Sample usage: “I’m not running tonight, I’m tapering.”
The concept of tapering before a big race sounds both pretty simple and amazing: less running, more resting. After you’ve spent weeks or months training for a long race such as a marathon, the prospect of not training is quite exciting. It sounds glorious, doesn’t it? Ease up for the big race! Stop running! Sit back and relax!
Of course, it’s not really that simple.
For a start, tapering doesn’t actually mean not doing any running. It’s about cutting back just enough to rest your body so that it can recover ahead of the big rest. There are plenty of theories about the best way to do this, from people far more qualified to make them that I possibly can. Most marathon training plans include a three-week taper, which cuts back the mileage you do around 20 to 25 per cent per week.
In short, tapering doesn’t mean that you stop running – most plans still include three or four runs on race week, albeit short distances at an easy pace. Still, tapering does mean doing less running. Still, after months of marathon training, that still sounds pretty exciting.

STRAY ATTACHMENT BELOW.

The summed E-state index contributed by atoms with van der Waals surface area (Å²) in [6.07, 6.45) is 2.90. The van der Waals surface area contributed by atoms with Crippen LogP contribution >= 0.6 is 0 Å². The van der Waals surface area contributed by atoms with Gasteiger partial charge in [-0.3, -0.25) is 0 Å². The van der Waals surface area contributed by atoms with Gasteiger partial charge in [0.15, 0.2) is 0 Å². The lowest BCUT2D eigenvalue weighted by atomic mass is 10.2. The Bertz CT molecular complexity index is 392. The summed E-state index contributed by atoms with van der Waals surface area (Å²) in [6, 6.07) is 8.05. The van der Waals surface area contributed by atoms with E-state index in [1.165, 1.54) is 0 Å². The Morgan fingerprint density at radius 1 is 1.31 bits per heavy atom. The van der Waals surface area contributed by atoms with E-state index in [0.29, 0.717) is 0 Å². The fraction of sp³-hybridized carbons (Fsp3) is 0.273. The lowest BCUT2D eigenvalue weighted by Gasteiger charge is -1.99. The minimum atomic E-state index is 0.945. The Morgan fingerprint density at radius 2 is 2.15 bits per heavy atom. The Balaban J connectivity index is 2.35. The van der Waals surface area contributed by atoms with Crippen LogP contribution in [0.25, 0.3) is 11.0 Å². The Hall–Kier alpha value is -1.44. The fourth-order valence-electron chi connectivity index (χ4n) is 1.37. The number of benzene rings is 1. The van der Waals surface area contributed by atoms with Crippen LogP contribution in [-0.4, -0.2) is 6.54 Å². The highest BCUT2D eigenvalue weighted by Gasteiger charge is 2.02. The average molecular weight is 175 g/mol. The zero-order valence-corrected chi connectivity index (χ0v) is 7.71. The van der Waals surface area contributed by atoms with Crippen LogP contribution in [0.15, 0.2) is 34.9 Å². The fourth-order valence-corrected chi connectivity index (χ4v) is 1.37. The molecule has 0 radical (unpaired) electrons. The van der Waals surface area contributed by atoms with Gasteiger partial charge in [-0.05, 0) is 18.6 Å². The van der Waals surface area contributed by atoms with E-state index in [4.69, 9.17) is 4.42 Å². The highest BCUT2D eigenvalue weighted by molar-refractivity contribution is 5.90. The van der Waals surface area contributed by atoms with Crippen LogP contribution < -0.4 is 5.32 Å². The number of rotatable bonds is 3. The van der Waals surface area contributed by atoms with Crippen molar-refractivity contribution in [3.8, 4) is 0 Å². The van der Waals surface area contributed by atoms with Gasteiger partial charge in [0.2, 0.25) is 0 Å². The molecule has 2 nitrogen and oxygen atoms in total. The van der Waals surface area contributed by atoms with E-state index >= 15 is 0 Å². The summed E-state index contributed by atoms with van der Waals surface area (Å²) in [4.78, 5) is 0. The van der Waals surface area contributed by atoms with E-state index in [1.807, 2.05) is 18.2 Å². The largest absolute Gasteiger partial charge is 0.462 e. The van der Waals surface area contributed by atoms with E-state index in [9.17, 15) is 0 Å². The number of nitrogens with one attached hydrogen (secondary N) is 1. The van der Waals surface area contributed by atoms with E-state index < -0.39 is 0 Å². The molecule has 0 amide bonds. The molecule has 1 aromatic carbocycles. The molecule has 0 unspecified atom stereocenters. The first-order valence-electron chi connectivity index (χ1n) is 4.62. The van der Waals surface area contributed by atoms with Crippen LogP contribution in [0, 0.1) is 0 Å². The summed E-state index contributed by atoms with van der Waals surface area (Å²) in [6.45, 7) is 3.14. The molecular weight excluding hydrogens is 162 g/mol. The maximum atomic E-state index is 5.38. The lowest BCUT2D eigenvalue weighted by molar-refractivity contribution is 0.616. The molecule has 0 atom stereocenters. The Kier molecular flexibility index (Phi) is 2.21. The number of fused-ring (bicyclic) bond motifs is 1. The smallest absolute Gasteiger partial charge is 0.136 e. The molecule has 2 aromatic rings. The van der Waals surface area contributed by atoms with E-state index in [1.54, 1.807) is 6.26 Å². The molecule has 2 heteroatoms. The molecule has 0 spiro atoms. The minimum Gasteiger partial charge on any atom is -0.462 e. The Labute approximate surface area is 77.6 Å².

But here’s the thing… tapering isn’t exciting. It isn’t actually that fun. It’s actually really, really hard. It’s a nightmare.
Wait, how can doing less running be hard? How can spending less time pounding the pavements and more time with your feet up on the sofa be a nightmare?
Because, well, it is. Face it, by the time you’re three weeks out from a marathon, it’s pretty much all you can think about it. You want to be as prepared as you possibly can be. And, after months of training, your mind will likely convince you that the best form of preparation is… running. Training. Pounding the pavements. And pushing it.
It’s ridiculously hard to convince yourself that running less can help you run better. It’s tricky to fathom that easing up and going slower when you do go running can help you achieve more.
It’s a bit of a kicker that you spend weeks looking forward to the point of your race training when you start tapering… only to get there and find it really, really hard.